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Ungleichheit, Armut und Armutsbekämpfung
Jul 6th, 2018 by Gao

Facundo Alvaredo, Lucas Chancel, Thomas Piketty, Emmanuel Saez, Gabriel Zucman: Global Inequality Dynamics: New Findings from WID.world (American Economic Review, Mai 2017)

Rising inequality has attracted considerable interest in recent years, as shown by the attention received by an academic book published by one of us (Piketty 2014). Yet we still face important limitations in our ability to measure the changing distribution of income and wealth, within and between countries and at the world level. In this paper, we present new findings about global inequality dynamics from the World Wealth and Income Database (WID.world). We start with a brief history of the WID.world project. We then present selected findings on income inequality, private versus public wealth-to-income ratios, and wealth inequality, with emphasis on the contrast between the trends in the United States, China, France, and the United Kingdom…

Rob Schmitz: Xi Jinping’s War On Poverty Moves Millions Of Chinese Off The Farm (NPR, 19. Oktober 2017)

China’s government hopes city life will push tens of millions into the workforce on their way to joining the world’s largest middle class. In the first five years of Xi’s presidency, more than 60 million Chinese have risen above the poverty line; Xi wants to move 70 million more Chinese above that line within the next three years, a goal China’s government is more tightly focused on than ever. …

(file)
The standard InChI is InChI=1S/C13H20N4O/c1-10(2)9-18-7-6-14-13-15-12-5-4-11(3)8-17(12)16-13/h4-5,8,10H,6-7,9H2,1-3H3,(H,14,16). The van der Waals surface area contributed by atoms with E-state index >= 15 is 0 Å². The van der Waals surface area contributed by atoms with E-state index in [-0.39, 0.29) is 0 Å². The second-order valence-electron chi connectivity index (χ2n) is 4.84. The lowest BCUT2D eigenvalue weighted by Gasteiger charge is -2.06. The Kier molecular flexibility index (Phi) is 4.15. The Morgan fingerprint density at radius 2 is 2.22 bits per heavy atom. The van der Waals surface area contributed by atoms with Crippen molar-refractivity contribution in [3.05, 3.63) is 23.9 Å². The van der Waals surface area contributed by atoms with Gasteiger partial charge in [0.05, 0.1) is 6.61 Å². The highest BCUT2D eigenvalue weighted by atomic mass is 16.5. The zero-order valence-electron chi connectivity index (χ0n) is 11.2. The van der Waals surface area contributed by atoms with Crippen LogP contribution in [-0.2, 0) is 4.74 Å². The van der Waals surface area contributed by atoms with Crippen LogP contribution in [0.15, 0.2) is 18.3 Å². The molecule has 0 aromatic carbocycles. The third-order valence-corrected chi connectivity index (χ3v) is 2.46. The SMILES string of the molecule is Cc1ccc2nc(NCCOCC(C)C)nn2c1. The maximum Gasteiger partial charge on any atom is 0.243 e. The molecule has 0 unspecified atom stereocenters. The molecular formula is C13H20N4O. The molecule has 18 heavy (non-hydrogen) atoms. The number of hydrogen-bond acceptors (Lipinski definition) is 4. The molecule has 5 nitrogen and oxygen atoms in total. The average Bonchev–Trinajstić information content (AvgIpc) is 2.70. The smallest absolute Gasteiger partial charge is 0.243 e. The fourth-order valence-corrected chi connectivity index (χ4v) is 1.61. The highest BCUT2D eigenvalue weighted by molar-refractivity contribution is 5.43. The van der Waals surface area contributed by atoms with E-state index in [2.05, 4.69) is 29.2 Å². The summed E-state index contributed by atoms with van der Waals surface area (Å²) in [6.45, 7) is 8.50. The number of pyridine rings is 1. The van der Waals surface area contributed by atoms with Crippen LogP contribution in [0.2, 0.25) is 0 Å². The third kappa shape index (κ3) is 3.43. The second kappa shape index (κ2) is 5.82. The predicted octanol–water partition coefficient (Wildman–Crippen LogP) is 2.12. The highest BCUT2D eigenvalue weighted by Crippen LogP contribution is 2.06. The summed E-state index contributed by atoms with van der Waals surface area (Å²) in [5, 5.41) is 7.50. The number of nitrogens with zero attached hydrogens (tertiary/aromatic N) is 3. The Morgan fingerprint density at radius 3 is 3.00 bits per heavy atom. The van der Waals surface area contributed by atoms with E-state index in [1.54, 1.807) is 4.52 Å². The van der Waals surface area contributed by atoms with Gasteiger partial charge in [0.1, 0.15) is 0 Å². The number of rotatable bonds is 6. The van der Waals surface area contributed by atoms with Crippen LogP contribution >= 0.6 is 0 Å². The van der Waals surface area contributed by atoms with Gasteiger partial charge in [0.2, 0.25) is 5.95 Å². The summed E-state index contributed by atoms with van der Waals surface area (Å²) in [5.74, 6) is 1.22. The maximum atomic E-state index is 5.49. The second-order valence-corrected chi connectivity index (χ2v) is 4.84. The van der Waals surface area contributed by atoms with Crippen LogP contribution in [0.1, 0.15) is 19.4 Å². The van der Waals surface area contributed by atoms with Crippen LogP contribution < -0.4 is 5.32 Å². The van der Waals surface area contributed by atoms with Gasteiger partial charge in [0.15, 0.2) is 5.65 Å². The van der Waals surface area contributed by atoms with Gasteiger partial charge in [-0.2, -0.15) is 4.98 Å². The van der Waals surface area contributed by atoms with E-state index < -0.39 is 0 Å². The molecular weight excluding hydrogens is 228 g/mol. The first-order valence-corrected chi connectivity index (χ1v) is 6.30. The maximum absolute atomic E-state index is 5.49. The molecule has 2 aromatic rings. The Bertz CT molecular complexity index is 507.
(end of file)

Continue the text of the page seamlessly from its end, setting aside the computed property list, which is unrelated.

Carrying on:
[O]fficials in Guizhou … plan to move more than 750,000 people off farms by the end of the year from nearly 3,600 villages.

(Es gibt einen Eugene K. Chow, der Redenschreiber für den New Yorker Bürgermeister Bill de Blasio war.)
Eugene K. Chow: China’s War on Poverty Could Hurt the Poor Most (Foreign Policy, 8. Jänner 2018)

The government is pushing people out of rural squalor — and into urban dependence.

Spencer Sheehan: China’s Hukou Reforms and the Urbanization Challenge (The Diplomat, 22. Feber 2018)

China is speeding up hukou reform, but that won’t be enough to solve the migrant worker problem.
China’s government has announced a lofty goal of expanding urban hukou or residency permits to 100 million migrant workers by 2020 as part of its plan to rebalance its economy. However, the government needs to deliver a whole range of supporting policies to achieve this goal and it may not have the financing to provide them.

Philip Alston: Report of the [UN] Special Rapporteur on extreme poverty and human rights on his mission to China (PDF; 28. März 2017)

The achievements that China has made in alleviating poverty have been extraordinary. Its leadership has made a strong and genuine commitment to building a “moderately prosperous society” free of extreme poverty, thus showing political will that is impressive and all too uncommon in today’s world…
While China has done a huge amount to promote economic and social wellbeing, this has not yet been translated into an approach based on treating economic and social rights as human rights.